Our experimental setup is the Mach-Zehnder interferometer shown in Figure 6. The laser beam has wavelength 532 nm and after passing through a polarizer (P) is collimated by a beam expander (BE). Then, it is split in two beams by a polarizing beam splitter (PBS). The polarization direction of the transmitted beam is parallel to the incident wave. The beam passes through the object and then it is sent to the image sensor (CCD) digital camera by a beam splitter (BS) as the object wave. The reflected beam passes through a half-wave plate (HWP), making polarization direction parallel to the object wave, and then it is reflected to the image sensor of the digital camera by a beam splitter (BS) as the reference wave. The distance from the object to the recording plane is L = 81 mm. The pixel size of the CCD is 3.91 μm.

As a first example, the USAF resolution plate was used as the object to be measured. 1000 × 1000 pixels holograms were used in the experiment. Results are shown in Figure 7. The final results, by using the IOHDH-OC, are shown in Figures 7(e) and 7(f), to be compared with the results of IHODH shown in Figures 7(c) and 7(d). The improvement obtained by our method is apparent.

To further verify the phase contrast imaging effect of IOHDH-OC, we apply it to the wings of Grain Blue Dragonfly. The pictures of the wings of Grain Blue Dragonfly are taken by a digital camera (SONY NEX-7) with a 1-magnification macro lens (SONY SEL30M35), as shown in Figure 8(a). It can be seen from the figure that the wings of dragonfly have a rather complex structure. The recorded in-line hologram is shown in Figure 8(b), and the off-axis hologram is shown in Figure 8(c). The intensity and phase images obtained by traditional in-line-and-off-axis hybrid digital holography (IOHDH) are shown in Figures 8(d) and 8(e). Figures 8(f) and 8(g) are the reconstruction obtained by our method. As can be seen, the quality of the intensity image is comparable to that of IOHDH, and our method can effectively restore the phase information, e.g., the vein pattern is clearer. For a better comparison, the reconstruction of section of dotted line in Figures 8(e) and 8(g) has been carried out, and results are shown in Figure 8(h). As it is apparent from the plot, our method retains more high-frequency information and provides more accurate phase information.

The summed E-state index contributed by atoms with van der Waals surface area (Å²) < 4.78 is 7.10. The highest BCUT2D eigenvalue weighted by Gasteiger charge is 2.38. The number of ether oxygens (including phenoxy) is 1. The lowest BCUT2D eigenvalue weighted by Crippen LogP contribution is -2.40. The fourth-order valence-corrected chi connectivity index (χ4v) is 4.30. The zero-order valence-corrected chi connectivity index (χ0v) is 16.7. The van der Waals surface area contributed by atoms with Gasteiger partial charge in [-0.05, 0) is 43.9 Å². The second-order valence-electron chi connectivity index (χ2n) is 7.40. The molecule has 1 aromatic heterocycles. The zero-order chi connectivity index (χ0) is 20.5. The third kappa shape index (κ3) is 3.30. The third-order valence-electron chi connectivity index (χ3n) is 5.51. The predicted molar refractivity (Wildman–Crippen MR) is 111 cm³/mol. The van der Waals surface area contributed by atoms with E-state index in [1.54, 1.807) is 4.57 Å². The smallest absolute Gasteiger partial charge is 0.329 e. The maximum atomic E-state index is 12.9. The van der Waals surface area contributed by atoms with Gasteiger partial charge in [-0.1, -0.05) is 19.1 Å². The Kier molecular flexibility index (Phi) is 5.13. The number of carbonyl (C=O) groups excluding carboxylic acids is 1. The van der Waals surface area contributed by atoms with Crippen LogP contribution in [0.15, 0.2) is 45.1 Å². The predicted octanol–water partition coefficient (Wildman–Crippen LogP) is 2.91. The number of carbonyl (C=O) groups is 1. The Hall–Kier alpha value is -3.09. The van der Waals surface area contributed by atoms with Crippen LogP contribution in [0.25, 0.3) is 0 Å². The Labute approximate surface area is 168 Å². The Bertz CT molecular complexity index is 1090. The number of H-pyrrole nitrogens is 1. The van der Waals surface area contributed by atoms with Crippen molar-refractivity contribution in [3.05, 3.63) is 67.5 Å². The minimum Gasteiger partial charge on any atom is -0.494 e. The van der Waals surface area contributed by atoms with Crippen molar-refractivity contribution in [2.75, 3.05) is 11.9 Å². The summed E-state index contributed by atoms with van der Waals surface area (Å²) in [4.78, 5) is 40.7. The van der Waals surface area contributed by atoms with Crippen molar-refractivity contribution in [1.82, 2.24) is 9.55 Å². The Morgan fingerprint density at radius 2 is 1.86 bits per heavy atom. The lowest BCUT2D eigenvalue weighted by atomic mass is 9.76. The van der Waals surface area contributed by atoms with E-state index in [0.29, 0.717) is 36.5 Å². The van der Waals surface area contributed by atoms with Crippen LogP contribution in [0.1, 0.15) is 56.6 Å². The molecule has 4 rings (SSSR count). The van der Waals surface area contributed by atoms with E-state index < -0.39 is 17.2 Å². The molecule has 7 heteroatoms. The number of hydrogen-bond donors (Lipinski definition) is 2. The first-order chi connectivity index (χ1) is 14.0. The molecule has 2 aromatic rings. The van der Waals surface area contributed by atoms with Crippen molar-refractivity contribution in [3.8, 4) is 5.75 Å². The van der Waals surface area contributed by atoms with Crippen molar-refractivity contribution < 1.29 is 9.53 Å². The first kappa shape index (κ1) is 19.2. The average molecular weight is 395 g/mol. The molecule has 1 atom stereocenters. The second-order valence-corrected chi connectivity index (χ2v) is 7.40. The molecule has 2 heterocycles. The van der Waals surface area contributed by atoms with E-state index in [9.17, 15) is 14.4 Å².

5. Conclusions

We have proposed and demonstrated a hybrid iterative algorithm for in-line and off-axis holography based on off-axis hologram constraints. Off-axis hologram and range-changing frequency domain filter are exploited to improve the iterative process, and combined with the mean filtering technique and an additional iterative process to suppress the effects of errors in the reconstruction of the reference wave. Numerical simulations with or without errors in the reference wave have been completed, as well as experimental measurements using a USAF resolution plate and dragonfly wings. Reconstruction results clearly show that our method leads to improved reconstructed image compared to conventional method. In particular, our method shows clear advantages in the reconstruction of phase images even in the presence of speckle noise and initial errors. In conclusion, our proposed method allows one to obtain more accurate reconstructed images compared with the conventional in-line and off-axis hybrid DH imaging method and pave the way for a widespread application of DH to complex objects.

Data Availability

The data that support the findings of this study are available from the corresponding author upon reasonable request.

Conflicts of Interest

The authors declare that they have no conflicts of interest.


This work was financially supported by the Natural Science Foundation of China (NSFC) (61965002), the Science and Technology Program of Jiangxi Province (20192BBG70006), the Graduate Innovation Special Fundation of Jiangxi Province, China (YC2021-S738).